How China and Pakistan Can Benefit From a Common Interests Initiative on Intellectual Property

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How China and Pakistan Can Benefit From a Common Interests Initiative on Intellectual Property

Given the broad scope of the China Pakistan Economic Corridor (CPEC), it is inevitable that the question of intellectual property will become relevant at some point.

In 2017, SIPO (the English name abbreviation of China’s National Intellectual Property Administration, known after August 28, 2018, as CNIPA) called upon the Ministry of Commerce, Pakistan, whereby it was agreed that a Memorandum of Understanding (MoU) would be signed between SIPO and the Intellectual Property Organisation (IPO) of Pakistan. The meeting might have been based on the realisation of the important role that intellectual property rights (IPRs) will eventually and inevitably play in CPEC, and even beyond it. The exact motives are not the concern here, though. What is of significance is the collaboration and cooperation that can result because of any realisations and understandings. Pakistan’s IPRs, although adequately protected by legislative instruments, are in a decrepit state when we talk about their enforcement. China, on the other hand, has made significant advancements and improvements to its once decrepit IPR regime. Therefore, there exists an opportunity for both the countries to chalk out a framework for any such collaboration. The China Pakistan Free Trade Agreement (CPFTA) does offer an opening and perhaps some skeletal features as well. However, for a mega-project of such a large scale which spans over many dimensions, a more comprehensive, elaborate and complex mechanism might be more appropriate.

The National Intellectual Property Strategy (NIPS) 2017-2021 promulgated by IPO has attempted to address some of the issues and deficiencies which have been in existence in the IP regime in Pakistan. For example, the Strategy has mentioned that a legislative readjustment in certain areas is necessary. However, the readjustment is not to bring the legislation in harmony with international standards, it is so that legislations can have ‘coherence’ and ‘consonance’ with the IPO Act, 2012. To achieve that, the Strategy felt necessary that Rules under Industrial Design Ordinance, 2000 and Integrated Circuits and Layout Designs Ordinance, 2000 should be formulated. Apparently, the Strategy has tacitly recognised that the existing legislative framework is adequate as has neither stated nor expressed a need for reform of governing instruments (IPO has recently prepared drafts of copyright and patent laws which will be submitted to the legislature: http://ipo.gov.pk/news_detail.php?id=67). It is not clear how governing instruments are not ‘synchronised’ with the IPO Act and it not explained by the Strategy either. However, the Strategy does state that due to rapid technological advancements and digital revolution, there are many more ways available in which copyrighted work may be reproduced – something not foreseen or mentioned in the key legislation governing copyrights. The Strategy states that this issue, along with the issue of overlapping provisions and anomalies present in the existing legislation on trademarks, copyrights and designs, will be resolved via amendments.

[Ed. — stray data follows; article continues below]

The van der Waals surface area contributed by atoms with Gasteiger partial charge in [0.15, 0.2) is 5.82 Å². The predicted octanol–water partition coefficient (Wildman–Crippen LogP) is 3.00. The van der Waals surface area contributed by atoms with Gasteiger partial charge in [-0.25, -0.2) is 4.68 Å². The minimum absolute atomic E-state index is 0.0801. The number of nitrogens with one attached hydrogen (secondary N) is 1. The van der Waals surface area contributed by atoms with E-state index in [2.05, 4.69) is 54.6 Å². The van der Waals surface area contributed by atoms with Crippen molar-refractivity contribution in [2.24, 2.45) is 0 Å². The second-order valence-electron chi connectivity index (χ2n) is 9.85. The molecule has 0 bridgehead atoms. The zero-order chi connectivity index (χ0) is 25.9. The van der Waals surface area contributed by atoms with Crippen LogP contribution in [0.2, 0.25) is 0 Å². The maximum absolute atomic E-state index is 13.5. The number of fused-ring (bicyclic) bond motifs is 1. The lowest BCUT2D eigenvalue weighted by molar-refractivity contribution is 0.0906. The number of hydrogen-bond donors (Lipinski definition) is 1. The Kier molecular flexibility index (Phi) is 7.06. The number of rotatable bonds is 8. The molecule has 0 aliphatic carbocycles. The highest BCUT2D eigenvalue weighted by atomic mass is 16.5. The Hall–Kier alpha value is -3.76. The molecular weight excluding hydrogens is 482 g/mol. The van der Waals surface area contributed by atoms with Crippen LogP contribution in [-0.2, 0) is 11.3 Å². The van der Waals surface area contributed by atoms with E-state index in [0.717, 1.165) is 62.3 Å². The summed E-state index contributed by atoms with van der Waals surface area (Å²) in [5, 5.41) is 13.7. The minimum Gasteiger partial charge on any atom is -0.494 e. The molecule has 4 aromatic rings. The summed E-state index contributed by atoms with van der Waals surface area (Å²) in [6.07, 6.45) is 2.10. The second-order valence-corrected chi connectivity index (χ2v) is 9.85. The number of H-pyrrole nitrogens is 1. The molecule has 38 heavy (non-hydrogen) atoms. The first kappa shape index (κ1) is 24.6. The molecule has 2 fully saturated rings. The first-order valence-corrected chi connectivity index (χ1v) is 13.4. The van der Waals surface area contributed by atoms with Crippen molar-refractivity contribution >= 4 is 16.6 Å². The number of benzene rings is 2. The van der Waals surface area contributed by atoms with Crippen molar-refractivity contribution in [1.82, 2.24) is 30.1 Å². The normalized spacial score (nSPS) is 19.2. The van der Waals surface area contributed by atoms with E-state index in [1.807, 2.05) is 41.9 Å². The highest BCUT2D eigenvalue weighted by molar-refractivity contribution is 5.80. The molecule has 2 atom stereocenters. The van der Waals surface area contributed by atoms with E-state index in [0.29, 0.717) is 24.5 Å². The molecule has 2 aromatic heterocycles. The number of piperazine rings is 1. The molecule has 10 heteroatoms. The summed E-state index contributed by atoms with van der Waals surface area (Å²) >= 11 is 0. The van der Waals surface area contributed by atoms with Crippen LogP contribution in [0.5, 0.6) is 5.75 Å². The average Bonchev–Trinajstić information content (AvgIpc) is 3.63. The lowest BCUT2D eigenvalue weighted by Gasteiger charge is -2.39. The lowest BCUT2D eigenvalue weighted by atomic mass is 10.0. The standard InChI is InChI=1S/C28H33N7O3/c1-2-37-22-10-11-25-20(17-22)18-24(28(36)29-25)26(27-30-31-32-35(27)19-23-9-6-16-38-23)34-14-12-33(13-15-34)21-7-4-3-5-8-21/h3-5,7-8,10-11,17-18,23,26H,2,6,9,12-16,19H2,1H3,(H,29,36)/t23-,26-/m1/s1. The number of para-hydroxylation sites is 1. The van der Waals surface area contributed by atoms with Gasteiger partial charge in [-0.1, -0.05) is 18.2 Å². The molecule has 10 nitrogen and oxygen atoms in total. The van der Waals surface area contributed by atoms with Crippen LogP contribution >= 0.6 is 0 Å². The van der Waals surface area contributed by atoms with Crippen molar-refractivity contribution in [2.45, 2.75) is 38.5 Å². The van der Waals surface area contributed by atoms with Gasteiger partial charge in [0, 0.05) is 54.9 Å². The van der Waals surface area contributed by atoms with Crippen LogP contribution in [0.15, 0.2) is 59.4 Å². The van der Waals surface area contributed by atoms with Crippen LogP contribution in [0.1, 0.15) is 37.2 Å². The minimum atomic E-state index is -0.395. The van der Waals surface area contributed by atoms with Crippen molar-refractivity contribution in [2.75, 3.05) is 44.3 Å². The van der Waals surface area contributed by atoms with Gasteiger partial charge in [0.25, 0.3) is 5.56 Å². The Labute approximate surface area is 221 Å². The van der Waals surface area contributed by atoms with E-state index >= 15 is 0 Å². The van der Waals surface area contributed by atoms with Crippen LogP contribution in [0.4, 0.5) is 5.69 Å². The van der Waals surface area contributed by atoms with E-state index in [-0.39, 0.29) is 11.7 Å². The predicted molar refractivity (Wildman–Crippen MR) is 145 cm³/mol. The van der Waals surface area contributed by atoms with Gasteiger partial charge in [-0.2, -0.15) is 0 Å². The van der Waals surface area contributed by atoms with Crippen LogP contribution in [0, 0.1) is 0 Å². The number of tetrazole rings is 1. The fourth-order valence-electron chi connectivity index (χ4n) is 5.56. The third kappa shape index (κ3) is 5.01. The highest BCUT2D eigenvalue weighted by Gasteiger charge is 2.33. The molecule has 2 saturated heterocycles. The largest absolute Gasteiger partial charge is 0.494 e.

The Collaboration Under the Proposed ‘Common Interests Initiative’

In the wake of the current situation, it is imperative that both China and Pakistan take proactive measures for their common interests in relation to intellectual property. As mentioned above, the Strategy has already recognised some of the deficiencies and has proposed some measures to mitigate the situation. However, that is a one-sided venture upon which only the Pakistani side can embark on. Furthermore, there is no express provision in the Strategy which vehemently deals with CPEC. Therefore, the two countries need to address the problem of intellectual property jointly. This will enrich the ‘win-win’ flavour of CPEC and the Belt and Road initiative.

There are five key areas related to intellectual property where both sides have shared interests. These include:

  1. Legislative protection;
  2. Enforcement;
  3. International compliance;
  4. Imitation; and
  5. Infringement.

It is for the benefit of both sides that intellectual properties are offered adequate and sufficient legislative protection. Therefore, the legislative framework, which is the backbone of the IP regime, should be strong, robust and flexible all at the same time. Strength should not translate into rigidity. The tremendous speed of advancement in the digital age and cyber world is unparalleled and only expected to increase in future. Therefore, a degree of flexibility in the legislative framework will enable the current system to evolve and adapt smoothly according to emerging needs. Consequently, a strong legislative framework will benefit both nations.

The protection offered by legislation to intellectual properties in Pakistan is generally adequate. There are only very few loopholes and anomalies which usually do not result in very big gaps or lacunas. However, what is generally lacking is adequate and proper enforcement. The enforcement mechanism for all IPs in Pakistan is very weak and the enforcement itself is brittle and scarce. The IPO Act, 2012 was a positive step which intended to improve the enforcement situation of intellectual property rights in Pakistan. The tribunals are also empowered but they are still not sufficiently and adequately equipped to deal with the alarming situation which prevails in Pakistan. Furthermore, enforcement goes beyond the mere handing down of judgments and involves administrative measures. Therefore, strong, timely and swift enforcement will curb many of the problems plaguing the current IPR regime. A strong enforcement is in the common interests of both China and Pakistan.

China’s accession to the World Trade Organization (WTO) and the Agreement on Trade-Related Aspects of Intellectual Property Rights (TRIPS Agreement) was a long process and required many reforms in the country. China had felt it necessary to integrate itself in the global intellectual property order to reap some of the benefits of trade and strengthen its economy. China has taken many steps to illustrate its desire to comply with the international obligations. TRIPS has laid down the minimum standards and obligations which are the same for all WTO member states under the treaty. This increases uniformity and certainty when nations trade intellectual property goods.